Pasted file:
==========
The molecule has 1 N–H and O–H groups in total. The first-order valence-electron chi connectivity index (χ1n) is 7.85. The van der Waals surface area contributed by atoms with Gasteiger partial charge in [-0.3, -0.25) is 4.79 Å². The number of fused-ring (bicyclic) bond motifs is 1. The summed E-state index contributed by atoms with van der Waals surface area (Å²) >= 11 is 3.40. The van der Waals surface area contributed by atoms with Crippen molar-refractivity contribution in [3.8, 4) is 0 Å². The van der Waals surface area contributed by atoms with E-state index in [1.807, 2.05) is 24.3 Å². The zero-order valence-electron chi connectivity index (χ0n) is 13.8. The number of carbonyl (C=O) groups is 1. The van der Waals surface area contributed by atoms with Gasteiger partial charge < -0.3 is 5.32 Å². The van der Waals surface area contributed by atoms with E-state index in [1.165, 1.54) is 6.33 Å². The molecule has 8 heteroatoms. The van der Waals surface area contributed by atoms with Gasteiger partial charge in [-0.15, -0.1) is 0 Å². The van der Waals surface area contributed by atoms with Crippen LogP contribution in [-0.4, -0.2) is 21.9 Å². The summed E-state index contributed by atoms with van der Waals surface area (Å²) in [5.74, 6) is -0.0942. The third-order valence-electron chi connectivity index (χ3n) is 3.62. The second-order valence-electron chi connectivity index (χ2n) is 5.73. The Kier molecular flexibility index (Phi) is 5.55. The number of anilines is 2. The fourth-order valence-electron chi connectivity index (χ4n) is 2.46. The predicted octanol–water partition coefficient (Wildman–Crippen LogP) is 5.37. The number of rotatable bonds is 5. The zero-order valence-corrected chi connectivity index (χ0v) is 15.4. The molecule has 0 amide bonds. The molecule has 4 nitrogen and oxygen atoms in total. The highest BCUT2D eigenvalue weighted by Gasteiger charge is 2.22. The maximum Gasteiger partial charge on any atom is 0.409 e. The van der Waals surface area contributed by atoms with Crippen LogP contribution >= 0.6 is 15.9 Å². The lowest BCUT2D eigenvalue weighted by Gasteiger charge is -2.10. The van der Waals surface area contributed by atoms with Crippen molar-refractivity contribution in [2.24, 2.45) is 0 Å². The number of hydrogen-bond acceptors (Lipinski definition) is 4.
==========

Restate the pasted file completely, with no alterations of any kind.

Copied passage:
The molecule has 1 N–H and O–H groups in total. The first-order valence-electron chi connectivity index (χ1n) is 7.85. The van der Waals surface area contributed by atoms with Gasteiger partial charge in [-0.3, -0.25) is 4.79 Å². The number of fused-ring (bicyclic) bond motifs is 1. The summed E-state index contributed by atoms with van der Waals surface area (Å²) >= 11 is 3.40. The van der Waals surface area contributed by atoms with Crippen molar-refractivity contribution in [3.8, 4) is 0 Å². The van der Waals surface area contributed by atoms with E-state index in [1.807, 2.05) is 24.3 Å². The zero-order valence-electron chi connectivity index (χ0n) is 13.8. The number of carbonyl (C=O) groups is 1. The van der Waals surface area contributed by atoms with Gasteiger partial charge < -0.3 is 5.32 Å². The van der Waals surface area contributed by atoms with E-state index in [1.165, 1.54) is 6.33 Å². The molecule has 8 heteroatoms. The van der Waals surface area contributed by atoms with Gasteiger partial charge in [-0.15, -0.1) is 0 Å². The van der Waals surface area contributed by atoms with Crippen LogP contribution in [-0.4, -0.2) is 21.9 Å². The summed E-state index contributed by atoms with van der Waals surface area (Å²) in [5.74, 6) is -0.0942. The third-order valence-electron chi connectivity index (χ3n) is 3.62. The second-order valence-electron chi connectivity index (χ2n) is 5.73. The Kier molecular flexibility index (Phi) is 5.55. The number of anilines is 2. The fourth-order valence-electron chi connectivity index (χ4n) is 2.46. The predicted octanol–water partition coefficient (Wildman–Crippen LogP) is 5.37. The number of rotatable bonds is 5. The zero-order valence-corrected chi connectivity index (χ0v) is 15.4. The molecule has 0 amide bonds. The molecule has 4 nitrogen and oxygen atoms in total. The highest BCUT2D eigenvalue weighted by Gasteiger charge is 2.22. The maximum Gasteiger partial charge on any atom is 0.409 e. The van der Waals surface area contributed by atoms with Crippen LogP contribution >= 0.6 is 15.9 Å². The lowest BCUT2D eigenvalue weighted by Gasteiger charge is -2.10. The van der Waals surface area contributed by atoms with Crippen molar-refractivity contribution in [2.24, 2.45) is 0 Å². The number of hydrogen-bond acceptors (Lipinski definition) is 4.